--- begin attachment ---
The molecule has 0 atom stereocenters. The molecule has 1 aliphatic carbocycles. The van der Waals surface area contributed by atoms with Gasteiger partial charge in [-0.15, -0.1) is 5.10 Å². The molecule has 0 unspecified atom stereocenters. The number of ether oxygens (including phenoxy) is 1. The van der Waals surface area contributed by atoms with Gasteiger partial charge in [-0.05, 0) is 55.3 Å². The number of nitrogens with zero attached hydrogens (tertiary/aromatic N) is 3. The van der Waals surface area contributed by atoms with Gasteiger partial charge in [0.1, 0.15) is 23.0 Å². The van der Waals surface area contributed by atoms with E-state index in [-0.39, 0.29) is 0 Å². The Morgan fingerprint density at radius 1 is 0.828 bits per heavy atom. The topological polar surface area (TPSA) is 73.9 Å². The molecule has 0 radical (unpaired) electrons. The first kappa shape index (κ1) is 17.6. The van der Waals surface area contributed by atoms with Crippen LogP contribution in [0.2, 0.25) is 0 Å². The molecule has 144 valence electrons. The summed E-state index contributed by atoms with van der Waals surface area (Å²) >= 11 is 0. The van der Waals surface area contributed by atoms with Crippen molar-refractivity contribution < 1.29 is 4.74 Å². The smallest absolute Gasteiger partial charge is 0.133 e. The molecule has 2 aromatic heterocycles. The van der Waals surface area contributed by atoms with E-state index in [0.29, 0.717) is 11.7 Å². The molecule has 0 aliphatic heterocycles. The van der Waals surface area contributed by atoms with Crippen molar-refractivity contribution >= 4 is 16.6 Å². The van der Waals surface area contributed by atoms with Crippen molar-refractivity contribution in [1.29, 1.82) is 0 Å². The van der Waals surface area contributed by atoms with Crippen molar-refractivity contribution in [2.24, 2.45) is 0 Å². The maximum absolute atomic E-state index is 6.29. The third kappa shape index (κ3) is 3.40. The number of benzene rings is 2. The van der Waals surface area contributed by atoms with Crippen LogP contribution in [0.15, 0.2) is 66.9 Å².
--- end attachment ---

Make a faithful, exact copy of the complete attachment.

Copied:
The molecule has 0 atom stereocenters. The molecule has 1 aliphatic carbocycles. The van der Waals surface area contributed by atoms with Gasteiger partial charge in [-0.15, -0.1) is 5.10 Å². The molecule has 0 unspecified atom stereocenters. The number of ether oxygens (including phenoxy) is 1. The van der Waals surface area contributed by atoms with Gasteiger partial charge in [-0.05, 0) is 55.3 Å². The number of nitrogens with zero attached hydrogens (tertiary/aromatic N) is 3. The van der Waals surface area contributed by atoms with Gasteiger partial charge in [0.1, 0.15) is 23.0 Å². The van der Waals surface area contributed by atoms with E-state index in [-0.39, 0.29) is 0 Å². The Morgan fingerprint density at radius 1 is 0.828 bits per heavy atom. The topological polar surface area (TPSA) is 73.9 Å². The molecule has 0 radical (unpaired) electrons. The first kappa shape index (κ1) is 17.6. The van der Waals surface area contributed by atoms with Crippen LogP contribution in [0.2, 0.25) is 0 Å². The molecule has 144 valence electrons. The summed E-state index contributed by atoms with van der Waals surface area (Å²) >= 11 is 0. The van der Waals surface area contributed by atoms with Crippen molar-refractivity contribution < 1.29 is 4.74 Å². The smallest absolute Gasteiger partial charge is 0.133 e. The molecule has 2 aromatic heterocycles. The van der Waals surface area contributed by atoms with E-state index in [0.29, 0.717) is 11.7 Å². The molecule has 0 aliphatic heterocycles. The van der Waals surface area contributed by atoms with Crippen molar-refractivity contribution >= 4 is 16.6 Å². The van der Waals surface area contributed by atoms with Crippen molar-refractivity contribution in [1.29, 1.82) is 0 Å². The van der Waals surface area contributed by atoms with Crippen molar-refractivity contribution in [2.24, 2.45) is 0 Å². The maximum absolute atomic E-state index is 6.29. The third kappa shape index (κ3) is 3.40. The number of benzene rings is 2. The van der Waals surface area contributed by atoms with Crippen LogP contribution in [0.15, 0.2) is 66.9 Å².